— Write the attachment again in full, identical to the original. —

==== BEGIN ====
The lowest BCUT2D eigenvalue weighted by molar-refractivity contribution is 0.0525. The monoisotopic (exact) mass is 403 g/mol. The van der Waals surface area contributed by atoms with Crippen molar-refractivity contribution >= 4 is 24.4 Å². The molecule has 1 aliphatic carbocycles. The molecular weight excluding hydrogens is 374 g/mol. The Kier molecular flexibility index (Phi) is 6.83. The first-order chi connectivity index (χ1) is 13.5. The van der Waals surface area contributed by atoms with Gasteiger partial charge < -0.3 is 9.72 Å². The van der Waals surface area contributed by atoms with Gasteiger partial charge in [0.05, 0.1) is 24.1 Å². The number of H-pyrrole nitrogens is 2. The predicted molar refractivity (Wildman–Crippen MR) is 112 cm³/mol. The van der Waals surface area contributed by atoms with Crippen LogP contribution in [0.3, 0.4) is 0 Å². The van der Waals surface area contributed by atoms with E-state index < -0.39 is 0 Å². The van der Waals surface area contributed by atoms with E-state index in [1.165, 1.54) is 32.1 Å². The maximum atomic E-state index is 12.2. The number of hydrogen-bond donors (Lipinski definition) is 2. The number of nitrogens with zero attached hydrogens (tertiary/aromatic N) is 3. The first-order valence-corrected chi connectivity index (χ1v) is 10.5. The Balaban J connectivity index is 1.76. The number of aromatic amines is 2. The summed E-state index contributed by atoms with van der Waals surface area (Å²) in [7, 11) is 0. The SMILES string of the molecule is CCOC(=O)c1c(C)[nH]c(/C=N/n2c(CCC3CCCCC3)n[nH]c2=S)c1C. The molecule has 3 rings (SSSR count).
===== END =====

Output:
The lowest BCUT2D eigenvalue weighted by molar-refractivity contribution is 0.0525. The monoisotopic (exact) mass is 403 g/mol. The van der Waals surface area contributed by atoms with Crippen molar-refractivity contribution >= 4 is 24.4 Å². The molecule has 1 aliphatic carbocycles. The molecular weight excluding hydrogens is 374 g/mol. The Kier molecular flexibility index (Phi) is 6.83. The first-order chi connectivity index (χ1) is 13.5. The van der Waals surface area contributed by atoms with Gasteiger partial charge < -0.3 is 9.72 Å². The van der Waals surface area contributed by atoms with Gasteiger partial charge in [0.05, 0.1) is 24.1 Å². The number of H-pyrrole nitrogens is 2. The predicted molar refractivity (Wildman–Crippen MR) is 112 cm³/mol. The van der Waals surface area contributed by atoms with Crippen LogP contribution in [0.3, 0.4) is 0 Å². The van der Waals surface area contributed by atoms with E-state index < -0.39 is 0 Å². The van der Waals surface area contributed by atoms with E-state index in [1.165, 1.54) is 32.1 Å². The maximum atomic E-state index is 12.2. The number of hydrogen-bond donors (Lipinski definition) is 2. The number of nitrogens with zero attached hydrogens (tertiary/aromatic N) is 3. The first-order valence-corrected chi connectivity index (χ1v) is 10.5. The Balaban J connectivity index is 1.76. The number of aromatic amines is 2. The summed E-state index contributed by atoms with van der Waals surface area (Å²) in [7, 11) is 0. The SMILES string of the molecule is CCOC(=O)c1c(C)[nH]c(/C=N/n2c(CCC3CCCCC3)n[nH]c2=S)c1C. The molecule has 3 rings (SSSR count).